Professional Learning Communities (PLCs)

What is a PLC?

A Professional Learning Community (PLC) is a cross-disciplinary group of 8-12 faculty and academic staff who engage in a collaborative semester-long program to ask questions about innovations in teaching and learning, explore teaching innovations, and generate products of value to the campus community (e.g., surveys, policy papers, teaching tools, presentations, and manuscripts).

A PLC usually consists of several basic traits:

  • Cross-disciplinary (often combining faculty and professional staff)

  • 8-12 members (plus two facilitators)

  • Active, collaborative learning experience

  • Regular structured scholarly activities and discussions

  • Semester-length (though some run one year)

  • Often creates an end product (e.g., scholarship, conference, presentation, syllabus revision).

Fall 2019 Professional Learning Communities

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Dr. Jill Parrott & Dr. Eileen Shanahan
Meeting Time: Wednesdays at 11:15 am
Meeting Location: Faculty Center for Teaching & Learning (FCT&L)

Have you ever thought to yourself “My students are writing this research paper, but are they really getting it?,” or “I assign this great reading, but when I ask them to write about how they’d apply the ideas, they seem confused”? This Quality Enhancement Plan-sponsored professional learning community will provide tools to discuss academic purposes for including assignments that bring together reading and writing and will stress practical approaches for teaching students to “read like writers.” The Read/Write Connection PLC will ask whether our traditional writing assignments lead to a shallow understanding of disciplinary reading and whether “emphasizing the intellectual processes of reading, including the role genre plays in understanding” can better meet the learning goals we have for our students and their needs for success in their academic programs and careers (Manarin, Carey, Rathburn, and Ryland 64).

Learning Outcomes

Participants will
  1. better understand research behind the cognitive connections between reading and writing for college-level curriculum,
  2. examine ways to improve student reading as a means to improve research-based or application-based writing, and
  3. create assignments and assessments for courses and/or research that makes explicit the connection between college-level reading and writing and reflects disciplinary best practices.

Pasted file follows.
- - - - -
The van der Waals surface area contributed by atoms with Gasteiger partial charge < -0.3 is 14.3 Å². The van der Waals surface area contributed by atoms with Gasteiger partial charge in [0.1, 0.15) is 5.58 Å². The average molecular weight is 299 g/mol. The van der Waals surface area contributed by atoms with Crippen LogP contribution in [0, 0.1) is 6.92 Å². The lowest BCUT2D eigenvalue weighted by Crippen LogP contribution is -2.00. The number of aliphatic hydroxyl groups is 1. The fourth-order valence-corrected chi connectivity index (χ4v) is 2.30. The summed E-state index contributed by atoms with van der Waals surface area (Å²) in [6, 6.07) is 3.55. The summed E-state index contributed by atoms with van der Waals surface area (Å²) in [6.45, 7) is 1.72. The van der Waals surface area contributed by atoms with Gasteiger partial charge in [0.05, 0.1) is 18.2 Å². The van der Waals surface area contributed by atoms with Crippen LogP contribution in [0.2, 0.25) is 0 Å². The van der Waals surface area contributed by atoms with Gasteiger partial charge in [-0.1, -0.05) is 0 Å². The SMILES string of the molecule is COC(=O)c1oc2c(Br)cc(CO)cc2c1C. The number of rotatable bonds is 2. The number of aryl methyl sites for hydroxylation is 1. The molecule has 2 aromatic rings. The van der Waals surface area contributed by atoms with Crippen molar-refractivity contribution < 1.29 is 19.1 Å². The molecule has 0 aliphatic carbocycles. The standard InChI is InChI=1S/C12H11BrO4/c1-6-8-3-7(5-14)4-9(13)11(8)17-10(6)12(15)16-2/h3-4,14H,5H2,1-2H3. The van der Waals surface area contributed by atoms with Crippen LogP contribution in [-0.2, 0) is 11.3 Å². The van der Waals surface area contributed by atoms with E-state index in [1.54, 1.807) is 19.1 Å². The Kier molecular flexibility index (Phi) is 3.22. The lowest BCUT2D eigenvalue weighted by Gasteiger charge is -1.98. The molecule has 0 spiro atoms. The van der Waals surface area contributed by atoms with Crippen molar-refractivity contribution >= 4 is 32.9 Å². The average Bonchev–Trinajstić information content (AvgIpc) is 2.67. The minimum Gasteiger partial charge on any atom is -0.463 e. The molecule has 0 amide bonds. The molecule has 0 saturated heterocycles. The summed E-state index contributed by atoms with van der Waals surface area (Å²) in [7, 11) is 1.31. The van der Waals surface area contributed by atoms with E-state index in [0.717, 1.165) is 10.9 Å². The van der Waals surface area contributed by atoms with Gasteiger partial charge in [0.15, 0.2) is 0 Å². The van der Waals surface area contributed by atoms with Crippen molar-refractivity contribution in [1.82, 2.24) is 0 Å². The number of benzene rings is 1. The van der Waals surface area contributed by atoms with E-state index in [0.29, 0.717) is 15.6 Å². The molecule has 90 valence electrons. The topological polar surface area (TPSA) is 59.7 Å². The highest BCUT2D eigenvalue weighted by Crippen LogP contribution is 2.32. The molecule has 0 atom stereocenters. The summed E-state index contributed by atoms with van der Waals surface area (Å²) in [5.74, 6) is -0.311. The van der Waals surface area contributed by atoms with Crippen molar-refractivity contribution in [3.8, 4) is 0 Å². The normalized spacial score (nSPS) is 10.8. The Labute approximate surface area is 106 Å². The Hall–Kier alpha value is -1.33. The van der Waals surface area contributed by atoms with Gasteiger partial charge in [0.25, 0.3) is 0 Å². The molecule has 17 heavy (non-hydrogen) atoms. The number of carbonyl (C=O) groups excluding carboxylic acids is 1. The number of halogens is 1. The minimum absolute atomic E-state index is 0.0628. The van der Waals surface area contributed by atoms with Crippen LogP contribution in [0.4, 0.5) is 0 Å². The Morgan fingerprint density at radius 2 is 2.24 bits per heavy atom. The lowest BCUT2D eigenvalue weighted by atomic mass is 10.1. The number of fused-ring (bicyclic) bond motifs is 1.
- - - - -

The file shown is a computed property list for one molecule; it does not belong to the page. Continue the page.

DEEP Course Connections: Critical Reading

Learning Threads: Pedagogy

Texts and Resources: Critical Reading in Higher Education by Manarin, Carey, Rathburn, and Ryland 

Register for the Read/Write Connection PLC


Integrating Transparency in Learning & Teaching (TILT) to Promote Student Engagement in the Classroom

October 2019

Facilitators: Dr. Shirley O’Brien, Dr. Russell Carpenter, & Dr. Timothy Forde
Meeting information: Wednesdays, 1:00-2:00pm (Meetings: October 2, 9, 16, 23, 30)
Meeting Location: Faculty Center for Teaching & Learning (FCT&L)

Are you interested in improving student learning in the classroom? Have you considered small changes in your teaching that can enhance how and why students learn across all learners? In this Professional Learning Community (PLC), facilitators introduce transparency in learning and teaching (TILT), discuss strategies for integrating these concepts into the classroom, and facilitate discussion focused on the value of TILT for EKU student learners. Participants will receive a packet of information focused on TILT and resources to use in their classrooms. Through this PLC, participants will apply TILT strategies to specific course materials--syllabi, assignments, rubrics, or other resources--and have the opportunity to draft or revise course documents with support from facilitators.

Learning Outcomes

After completing this PLC, participants will:

  • Evaluate TILT approaches that best reach student learners;
  • Explore TILT strategies to engage diverse learners;
  • Use TILT approaches that enhance teaching and learning for specific student populations; and
  • Integrate TILT approaches into syllabi, assignments, rubrics, and other teaching and learning resources.

Reading: Select readings from Winkelmes et al. provided by facilitators

Register for the TILT PLC

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